• Alexandria burning; or, the future of libraries, and everything else – Library Journal (USA). “This article is more a plea for respecting the old forms, rather than merely trashing it in heedless favor of the new. Libraries can provide a sanctuary, a place of repose and meaning outside the silicon buzz of contemporary life. ” … “While libraries unquestionably need to stay up with current trends—providing Wi-Fi access and downloadable ebooks—they can also cater to the needs of those who are less eager to embrace the new gizmos of the moment.”. Suggests dividing libraries into loud/tech areas and quieter/traditional areas.

“In our haste to make friends and be “relevant,” the library world sometimes neglects those it leaves behind. The authors believe there needs to be a balance—even if it comes to segregation of the friendliest sort—between the new and old, and libraries are best positioned to straddle both these worlds, a place of robots and fireside rugs.”

“The building sits adjacent to 42 social housing units that are home to a community with a 10 percent illiteracy rate. According to the MVRDV website, the building was created as “both an advertisement and an invitation for reading.” And what’s more, Book Mountain was specifically designed to be a fun and useful place to visit, even for the community’s illiterate population: The Book Mountain building also houses an environmental education center, a chess club, an auditorium, and even retail shops.”

  • Rwanda: Reading culture still a challenge as first public library opens – All Africa. “This is a good facility and it is well stocked. I thank the government for this. In many countries, public libraries are non-existent. The Rwf, 3bn gigantic imposing state-of-the-art building makes almost everything in the vicinity invisible. Located in Kacyiru, just twenty minutes drive from the city centre, the new building which can seat over 300 people, is expected to change the poor reading culture in the country. The library has a book collection of over 30,000 copies on a variety of topics.”
  • Stunning idea: Digital library in Bucharest subway station – Ebook Friendly.  “The walls are being covered with large format posters, from top to bottom. Bucharest commuters who enter the station suddenly discover that they’re in an impressive library. The brightest idea comes here: you can use your smartphone to scan QR codes visible on the spines of the books – to actually start reading a book in no time. Once you grab the code, you’ll be redirected to a mobile site powered by Humanitas. It’s a Vodafone Digital Library from where you can download free samples of 49 ebooks (epub or pdf format) and 10 audiobooks. The download is available to anyone, no matter the telecom provider they have.”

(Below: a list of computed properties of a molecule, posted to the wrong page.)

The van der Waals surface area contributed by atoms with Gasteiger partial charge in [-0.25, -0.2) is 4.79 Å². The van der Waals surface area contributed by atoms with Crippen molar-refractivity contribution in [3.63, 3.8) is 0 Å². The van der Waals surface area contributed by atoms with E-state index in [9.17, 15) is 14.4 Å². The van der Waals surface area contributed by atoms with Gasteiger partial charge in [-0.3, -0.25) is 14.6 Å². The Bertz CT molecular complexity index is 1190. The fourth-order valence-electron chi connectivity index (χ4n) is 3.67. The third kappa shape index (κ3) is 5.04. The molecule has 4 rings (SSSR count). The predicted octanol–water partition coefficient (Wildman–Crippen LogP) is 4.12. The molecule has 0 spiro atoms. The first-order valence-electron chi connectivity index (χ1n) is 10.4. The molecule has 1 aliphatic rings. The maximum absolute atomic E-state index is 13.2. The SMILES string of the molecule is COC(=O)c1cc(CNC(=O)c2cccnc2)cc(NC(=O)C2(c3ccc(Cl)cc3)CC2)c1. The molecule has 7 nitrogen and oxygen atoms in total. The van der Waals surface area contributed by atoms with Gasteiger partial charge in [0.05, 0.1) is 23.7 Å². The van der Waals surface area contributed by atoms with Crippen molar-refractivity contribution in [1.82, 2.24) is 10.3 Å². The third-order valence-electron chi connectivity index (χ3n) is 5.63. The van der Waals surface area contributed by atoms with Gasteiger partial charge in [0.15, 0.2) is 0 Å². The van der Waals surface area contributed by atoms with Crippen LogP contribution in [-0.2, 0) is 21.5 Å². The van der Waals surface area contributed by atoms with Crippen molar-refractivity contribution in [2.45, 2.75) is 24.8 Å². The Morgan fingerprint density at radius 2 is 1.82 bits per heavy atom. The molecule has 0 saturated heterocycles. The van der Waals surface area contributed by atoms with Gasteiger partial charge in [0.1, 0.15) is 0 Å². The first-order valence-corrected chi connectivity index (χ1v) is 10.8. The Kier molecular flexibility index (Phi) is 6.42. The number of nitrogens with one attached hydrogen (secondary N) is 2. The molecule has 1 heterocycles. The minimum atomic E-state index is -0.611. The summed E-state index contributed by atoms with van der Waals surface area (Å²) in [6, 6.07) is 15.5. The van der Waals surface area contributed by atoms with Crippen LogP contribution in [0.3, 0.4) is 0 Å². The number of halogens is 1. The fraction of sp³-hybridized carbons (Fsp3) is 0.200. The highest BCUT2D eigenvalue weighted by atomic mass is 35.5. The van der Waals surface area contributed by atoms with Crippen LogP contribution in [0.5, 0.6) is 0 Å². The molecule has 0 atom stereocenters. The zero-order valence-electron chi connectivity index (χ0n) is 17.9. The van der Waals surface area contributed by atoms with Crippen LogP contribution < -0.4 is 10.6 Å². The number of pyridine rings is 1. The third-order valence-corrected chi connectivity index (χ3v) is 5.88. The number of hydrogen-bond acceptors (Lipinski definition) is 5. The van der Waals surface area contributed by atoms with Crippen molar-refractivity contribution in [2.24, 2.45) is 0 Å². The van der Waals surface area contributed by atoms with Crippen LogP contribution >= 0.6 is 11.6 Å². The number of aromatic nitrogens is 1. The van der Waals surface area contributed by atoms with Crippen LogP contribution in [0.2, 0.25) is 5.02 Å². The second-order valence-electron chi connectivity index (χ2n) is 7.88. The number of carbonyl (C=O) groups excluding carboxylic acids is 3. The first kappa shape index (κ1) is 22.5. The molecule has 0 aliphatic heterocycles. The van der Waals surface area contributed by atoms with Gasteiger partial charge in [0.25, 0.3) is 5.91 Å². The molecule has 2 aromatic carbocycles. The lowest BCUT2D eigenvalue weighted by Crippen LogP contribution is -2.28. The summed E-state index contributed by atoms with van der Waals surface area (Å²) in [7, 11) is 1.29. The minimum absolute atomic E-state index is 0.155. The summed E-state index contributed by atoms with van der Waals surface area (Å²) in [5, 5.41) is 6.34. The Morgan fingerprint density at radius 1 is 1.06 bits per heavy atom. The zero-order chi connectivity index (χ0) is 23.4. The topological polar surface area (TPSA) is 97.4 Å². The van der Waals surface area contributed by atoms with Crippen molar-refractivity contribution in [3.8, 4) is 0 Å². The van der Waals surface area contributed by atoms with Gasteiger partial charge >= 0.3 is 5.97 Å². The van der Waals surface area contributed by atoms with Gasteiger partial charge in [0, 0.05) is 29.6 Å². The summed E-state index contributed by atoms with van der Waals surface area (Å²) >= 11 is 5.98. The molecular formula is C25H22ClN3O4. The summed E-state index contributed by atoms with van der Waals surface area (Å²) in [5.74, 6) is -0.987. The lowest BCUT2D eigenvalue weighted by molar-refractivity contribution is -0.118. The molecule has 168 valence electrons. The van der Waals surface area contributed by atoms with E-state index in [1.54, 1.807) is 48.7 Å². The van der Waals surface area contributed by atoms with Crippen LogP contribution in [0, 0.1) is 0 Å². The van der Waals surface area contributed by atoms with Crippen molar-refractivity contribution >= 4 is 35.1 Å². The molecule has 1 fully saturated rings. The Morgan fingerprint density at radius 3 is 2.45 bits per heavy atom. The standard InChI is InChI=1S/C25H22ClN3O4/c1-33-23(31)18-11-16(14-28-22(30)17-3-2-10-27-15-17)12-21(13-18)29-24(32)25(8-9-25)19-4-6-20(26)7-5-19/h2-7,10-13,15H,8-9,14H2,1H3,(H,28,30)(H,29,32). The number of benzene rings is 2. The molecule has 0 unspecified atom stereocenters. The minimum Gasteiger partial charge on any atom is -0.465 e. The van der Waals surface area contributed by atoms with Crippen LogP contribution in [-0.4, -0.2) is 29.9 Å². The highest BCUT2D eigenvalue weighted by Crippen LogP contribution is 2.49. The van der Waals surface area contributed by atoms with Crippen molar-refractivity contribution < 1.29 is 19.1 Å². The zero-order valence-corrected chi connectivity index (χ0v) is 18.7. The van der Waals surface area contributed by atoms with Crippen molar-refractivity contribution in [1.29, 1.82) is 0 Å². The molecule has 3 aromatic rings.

Local News

  • Barnet – Landmark library: it will never happen – Mr Reasonable. “Close the Friern Barnet library that has minimal running costs (before library staff are considered) and has a capital value of £400,000 and replace it with a library costing £5.4 million and £350,000 in rental. I know you have to take into consideration the value and savings at North Finchley Library but they are never going to come close to making up for the additional costs of the new Landmark Library. Sadly the obvious conclusion is that the Landmark Library will simply not get built.”

Poster of Light of Learning protest poster

  • Brent – Sudbury walkers raise money for Friends of Barham Library – Brent & Kilburn Times. “FOBL need £25,000 to be able to put a bid to the council in order to return to their former home, which was axed by Brent Council alongside five other libraries last year. The friends have now raised £1,500 of their overall target. Currently the group run a volunteer library 3 days per week at a shop in Wembley High Road and have also previously operated out of Barham Park Primary School in Danethorpe Road.”
  • Light of Learning Torch Relay comes to Preston, 5pm – Preston Library Campaign. “A year since our libraries were closed, Brent SOS Libraries will be running it’s own Light of Learning torch relay through each site, linking each and renewing our commitment to reopening all of them.”
  • Croydon – Upper Norwood cuts will go through, finds scrutiny – East London Lines. “Scrutiny committee chair Steve Hollands declined to call a vote on the plans after heavy heckling and pleading from the public gallery, saying: “This is exactly the sort of behaviour I would expect.” But the council agreed to consider extending its two year’ funding support to community organisations willing to take management of the 112-year-old library.”
  • Cumbria – Libraries ready to embrace smartphone apps, twitter and facebook – Times & Star. “Examples of what could be in store for Cumbria include a smartphone app that allows borrowers to check-out books without having to queue and lets them reserve items online. They can also scan the barcode of a book on sale anywhere to find out instantly if the library has it.” … ““There has been a 40 per cent increase in attendance at events held by the [Edinburgh] library service since 2009-10, which is not down to luck but a direct result of how the service has been shaped.” Edinburgh has introduced night events, called Edinburgh Reads, which attract between 100 and 150 people.”